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Smithsonian / USGS Weekly Volcanic Activity Report

Weekly Volcanic Activity Map

The Weekly Volcanic Activity Report is a cooperative project between the Smithsonian's Global Volcanism Program and the US Geological Survey's Volcano Hazards Program. Updated by 2300 UTC every Wednesday, notices of volcanic activity posted on these pages are preliminary and subject to change as events are studied in more detail.

This is not a comprehensive list of all of Earth's volcanoes erupting during the week, but rather a summary of activity that meet criteria discussed in detail in the "Criteria and Disclaimers" section. Carefully reviewed, detailed narratives on various volcanoes are published as reports of the Bulletin of the Global Volcanism Network.

Smithsonian / USGS Weekly Volcanic Activity Report for the week of 26 July-1 August 2017
Name Location Eruption Start Date Report Status
Katla Iceland New
Moyorodake [Medvezhia] Iturup (Etorofu) Island (Japan/Russia) New
Piton de la Fournaise Reunion Island (France) 2021 Apr 9 New
Sangay Ecuador 2019 Mar 26 New
Sangeang Api Indonesia New
Aira Kyushu (Japan) 2017 Mar 25 Continuing
Bagana Bougainville (Papua New Guinea) 2000 Feb 28 (in or before) Continuing
Bezymianny Central Kamchatka (Russia) 2010 May 21 (?) Continuing
Bogoslof Fox Islands (USA) Continuing
Cleveland Chuginadak Island (USA) Continuing
Colima Mexico Continuing
Dukono Halmahera (Indonesia) 1933 Aug 13 Continuing
Kilauea Hawaiian Islands (USA) 2020 Dec 20 Continuing
Klyuchevskoy Central Kamchatka (Russia) Continuing
Poas Costa Rica Continuing
Sabancaya Peru 2016 Nov 6 Continuing
Sheveluch Central Kamchatka (Russia) 1999 Aug 15 Continuing
Sinabung Indonesia 2020 Aug 8 Continuing
Turrialba Costa Rica Continuing
Weekly Reports Archive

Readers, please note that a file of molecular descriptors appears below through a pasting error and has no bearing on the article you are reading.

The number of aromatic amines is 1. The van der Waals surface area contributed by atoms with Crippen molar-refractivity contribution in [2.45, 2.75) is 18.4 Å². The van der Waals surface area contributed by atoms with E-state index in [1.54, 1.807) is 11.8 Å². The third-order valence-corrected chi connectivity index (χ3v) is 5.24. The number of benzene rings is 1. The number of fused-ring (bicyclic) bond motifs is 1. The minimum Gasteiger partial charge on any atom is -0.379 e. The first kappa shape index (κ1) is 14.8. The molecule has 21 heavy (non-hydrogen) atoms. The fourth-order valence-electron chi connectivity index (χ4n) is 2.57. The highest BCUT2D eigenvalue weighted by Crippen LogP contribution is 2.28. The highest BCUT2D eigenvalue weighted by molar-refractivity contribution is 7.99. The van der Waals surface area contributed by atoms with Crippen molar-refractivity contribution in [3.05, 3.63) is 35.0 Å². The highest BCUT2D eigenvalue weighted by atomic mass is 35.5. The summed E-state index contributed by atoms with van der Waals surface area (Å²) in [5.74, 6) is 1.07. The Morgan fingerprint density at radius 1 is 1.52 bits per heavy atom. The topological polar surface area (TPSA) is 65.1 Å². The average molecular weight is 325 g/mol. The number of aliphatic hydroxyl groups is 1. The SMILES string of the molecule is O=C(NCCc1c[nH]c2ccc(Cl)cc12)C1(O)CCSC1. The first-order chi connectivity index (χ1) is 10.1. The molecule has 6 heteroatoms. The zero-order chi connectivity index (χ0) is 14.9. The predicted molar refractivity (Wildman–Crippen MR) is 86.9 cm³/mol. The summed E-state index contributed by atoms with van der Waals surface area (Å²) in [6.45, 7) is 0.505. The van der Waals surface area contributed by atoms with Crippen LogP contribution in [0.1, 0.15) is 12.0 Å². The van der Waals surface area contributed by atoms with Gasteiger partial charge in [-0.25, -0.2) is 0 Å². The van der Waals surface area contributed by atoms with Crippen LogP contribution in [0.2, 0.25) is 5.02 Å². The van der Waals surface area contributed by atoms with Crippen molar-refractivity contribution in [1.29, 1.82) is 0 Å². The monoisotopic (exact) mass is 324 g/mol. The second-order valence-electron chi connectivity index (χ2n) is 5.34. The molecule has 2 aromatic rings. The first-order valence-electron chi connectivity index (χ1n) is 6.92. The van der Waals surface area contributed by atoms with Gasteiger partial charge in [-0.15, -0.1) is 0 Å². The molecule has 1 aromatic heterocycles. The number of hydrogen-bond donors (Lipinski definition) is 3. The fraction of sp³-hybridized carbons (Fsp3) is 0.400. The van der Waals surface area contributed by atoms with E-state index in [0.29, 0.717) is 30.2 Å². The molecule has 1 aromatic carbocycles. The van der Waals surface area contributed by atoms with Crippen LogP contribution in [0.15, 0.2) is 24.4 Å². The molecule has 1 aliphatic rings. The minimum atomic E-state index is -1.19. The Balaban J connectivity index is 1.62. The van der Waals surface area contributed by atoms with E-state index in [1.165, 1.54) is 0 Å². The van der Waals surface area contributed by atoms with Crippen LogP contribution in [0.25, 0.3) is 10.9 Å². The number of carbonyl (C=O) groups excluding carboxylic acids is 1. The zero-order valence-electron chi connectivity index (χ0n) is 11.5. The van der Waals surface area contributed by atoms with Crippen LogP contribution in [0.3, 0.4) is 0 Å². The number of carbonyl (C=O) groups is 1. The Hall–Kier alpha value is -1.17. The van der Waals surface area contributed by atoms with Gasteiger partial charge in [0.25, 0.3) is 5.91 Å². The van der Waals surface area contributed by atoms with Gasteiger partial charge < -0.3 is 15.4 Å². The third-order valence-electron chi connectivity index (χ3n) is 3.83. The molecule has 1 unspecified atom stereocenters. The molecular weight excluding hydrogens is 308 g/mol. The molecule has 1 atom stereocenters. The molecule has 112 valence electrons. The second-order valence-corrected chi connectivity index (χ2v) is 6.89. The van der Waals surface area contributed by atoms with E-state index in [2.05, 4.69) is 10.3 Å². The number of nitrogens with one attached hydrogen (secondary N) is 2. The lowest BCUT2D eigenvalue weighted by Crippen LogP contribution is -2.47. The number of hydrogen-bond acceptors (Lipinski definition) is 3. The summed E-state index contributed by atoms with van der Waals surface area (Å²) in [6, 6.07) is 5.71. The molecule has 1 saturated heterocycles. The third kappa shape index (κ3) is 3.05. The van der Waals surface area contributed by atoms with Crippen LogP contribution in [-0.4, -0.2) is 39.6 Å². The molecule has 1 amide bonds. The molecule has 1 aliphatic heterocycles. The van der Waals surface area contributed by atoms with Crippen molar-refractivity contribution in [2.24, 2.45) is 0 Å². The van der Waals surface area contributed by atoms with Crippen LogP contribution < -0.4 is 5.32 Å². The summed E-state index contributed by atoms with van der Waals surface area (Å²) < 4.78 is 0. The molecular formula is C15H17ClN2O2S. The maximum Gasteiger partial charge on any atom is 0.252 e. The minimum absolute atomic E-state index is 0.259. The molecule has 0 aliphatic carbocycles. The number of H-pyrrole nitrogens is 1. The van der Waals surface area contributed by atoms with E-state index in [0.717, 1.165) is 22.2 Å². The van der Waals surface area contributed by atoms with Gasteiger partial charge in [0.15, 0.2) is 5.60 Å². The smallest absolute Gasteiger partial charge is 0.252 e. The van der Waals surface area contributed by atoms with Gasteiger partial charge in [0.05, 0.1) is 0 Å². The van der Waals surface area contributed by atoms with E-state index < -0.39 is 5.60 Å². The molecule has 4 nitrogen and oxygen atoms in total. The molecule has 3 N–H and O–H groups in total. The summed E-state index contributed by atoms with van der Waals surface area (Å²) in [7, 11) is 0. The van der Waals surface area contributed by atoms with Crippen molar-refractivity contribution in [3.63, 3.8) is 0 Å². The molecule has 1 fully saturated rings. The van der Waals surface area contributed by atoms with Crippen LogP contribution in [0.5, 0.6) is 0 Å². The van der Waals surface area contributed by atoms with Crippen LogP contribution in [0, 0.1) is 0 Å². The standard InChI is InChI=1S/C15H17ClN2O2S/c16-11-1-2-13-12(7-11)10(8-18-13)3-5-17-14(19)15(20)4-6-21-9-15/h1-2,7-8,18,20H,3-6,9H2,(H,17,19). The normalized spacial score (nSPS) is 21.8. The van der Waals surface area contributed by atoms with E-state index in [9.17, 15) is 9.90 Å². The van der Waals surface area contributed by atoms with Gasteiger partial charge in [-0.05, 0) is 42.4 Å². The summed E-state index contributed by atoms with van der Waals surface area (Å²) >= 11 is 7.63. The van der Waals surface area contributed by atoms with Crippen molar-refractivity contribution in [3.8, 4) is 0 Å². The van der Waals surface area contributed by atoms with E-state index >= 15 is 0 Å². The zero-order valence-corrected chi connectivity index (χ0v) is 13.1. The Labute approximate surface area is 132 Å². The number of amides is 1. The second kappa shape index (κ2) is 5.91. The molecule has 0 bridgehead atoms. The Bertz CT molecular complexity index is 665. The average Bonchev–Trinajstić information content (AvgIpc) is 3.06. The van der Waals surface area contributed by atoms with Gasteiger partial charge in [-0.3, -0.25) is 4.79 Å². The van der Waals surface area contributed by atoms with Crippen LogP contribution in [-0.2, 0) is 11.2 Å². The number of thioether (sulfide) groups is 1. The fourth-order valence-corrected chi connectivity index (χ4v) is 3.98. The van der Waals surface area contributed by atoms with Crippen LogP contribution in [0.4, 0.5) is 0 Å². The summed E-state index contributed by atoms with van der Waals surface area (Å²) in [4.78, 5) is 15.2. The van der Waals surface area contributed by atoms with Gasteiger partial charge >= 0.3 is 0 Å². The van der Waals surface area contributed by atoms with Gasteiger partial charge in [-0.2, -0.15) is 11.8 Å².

Since the Weekly Volcanic Activity Report began in November 2000, there have been 16,647 individual reports over 1,062 weeks (average of 16 per week) on 312 different volcanoes.

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Use the dropdowns to choose the year and week for archived Weekly Reports.

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Agung Copahue Ijen Little Sitkin Pelee South Sarigan Seamount
Ahyi Cotopaxi Iliamna Llaima Peuet Sague Spurr
Aira Cuicocha Iliwerung Loihi Pinatubo St. Helens
Akan Cumbal Inielika Lokon-Empung Planchon-Peteroa Stromboli
Alaid Dabbahu Ioto Lopevi Poas Sulu Range
Alu-Dalafilla Dempo Irazu Machin Popocatepetl Sumbing
Ambae Descabezado Grande Iya Makian Puyehue-Cordon Caulle Sundoro
Ambang Dieng Volcanic Complex Izu-Torishima Makushin Rabaul Suretamatai
Ambrym Dukono Jackson Segment Maly Semyachik Raikoke Suwanosejima
Anatahan Ebeko Kaba Manam Ranakah Taal
Antillanca Volcanic Complex Ebulobo Kadovar Manda Hararo Raoul Island Tair, Jebel at
Antuco Egon Kambalny Marapi Rasshua Takawangha
Apoyeque Ekarma Kanaga Maroa Raung Talang
Arenal Epi Kanlaon Martin Redoubt Tambora
Asamayama Erebus Karangetang Masaya Reventador Tanaga
Askja Erta Ale Karkar Maule, Laguna del Reykjanes Tandikat-Singgalang
Asosan Etna Karthala Mauna Loa Rincon de la Vieja Tangkoko-Duasudara
Augustine Etorofu-Yakeyama [Grozny Group] Karymsky Mayon Rinjani Tangkuban Parahu
Avachinsky Eyjafjallajokull Kasatochi McDonald Islands Ritter Island Tara, Batu
Awu Fernandina Katla Melimoyu Rotorua Telica
Axial Seamount Fogo Katmai Merapi Ruang Tenerife
Azul, Cerro Fonualei Kavachi Midagahara Ruapehu Tengger Caldera
Azumayama Fournaise, Piton de la Kelimutu Misti, El Ruiz, Nevado del Three Sisters
Bagana Fourpeaked Kelut Miyakejima Sabancaya Tinakula
Balbi Fuego Kerinci Momotombo Sakar Tofua
Bamus Fujisan Ketoi Monowai Salak Tokachidake
Banda Api Fukutoku-Oka-no-Ba Kharimkotan Montagu Island San Cristobal Tolbachik
Bardarbunga Galeras Kick 'em Jenny Moyorodake [Medvezhia] San Miguel Toliman
Barren Island Galunggung Kikai Mutnovsky San Vicente Tongariro
Batur Gamalama Kilauea Myojinsho Sangay Tungurahua
Bezymianny Gamkonora Kirishimayama Nabro Sangeang Api Turrialba
Bogoslof Gareloi Kizimen Negra, Sierra Santa Ana Ubinas
Brava Gaua Klyuchevskoy Negro, Cerro Santa Maria Ugashik-Peulik
Bristol Island Gorely Kolokol Group Nightingale Island Sarigan Ukinrek Maars
Bulusan Great Sitkin Korovin Nishinoshima Sarychev Peak Ulawun
Calbuco Grimsvotn Koryaksky Nisyros Saunders Unnamed
Callaqui Guagua Pichincha Krakatau Novarupta Semeru Unnamed
Cameroon Guallatiri Krummel-Garbuna-Welcker NW Rota-1 Semisopochnoi Veniaminof
Campi Flegrei del Mar di Sicilia Guntur Krysuvik-Trolladyngja Nyamulagira Seulawah Agam Villarrica
Cayambe Hachijojima Kuchinoerabujima Nyiragongo Sheveluch West Mata
Cereme Hakoneyama Kurikomayama Okataina Shishaldin Westdahl
Chachadake [Tiatia] Heard Kusatsu-Shiranesan Okmok Simbo Whakaari/White Island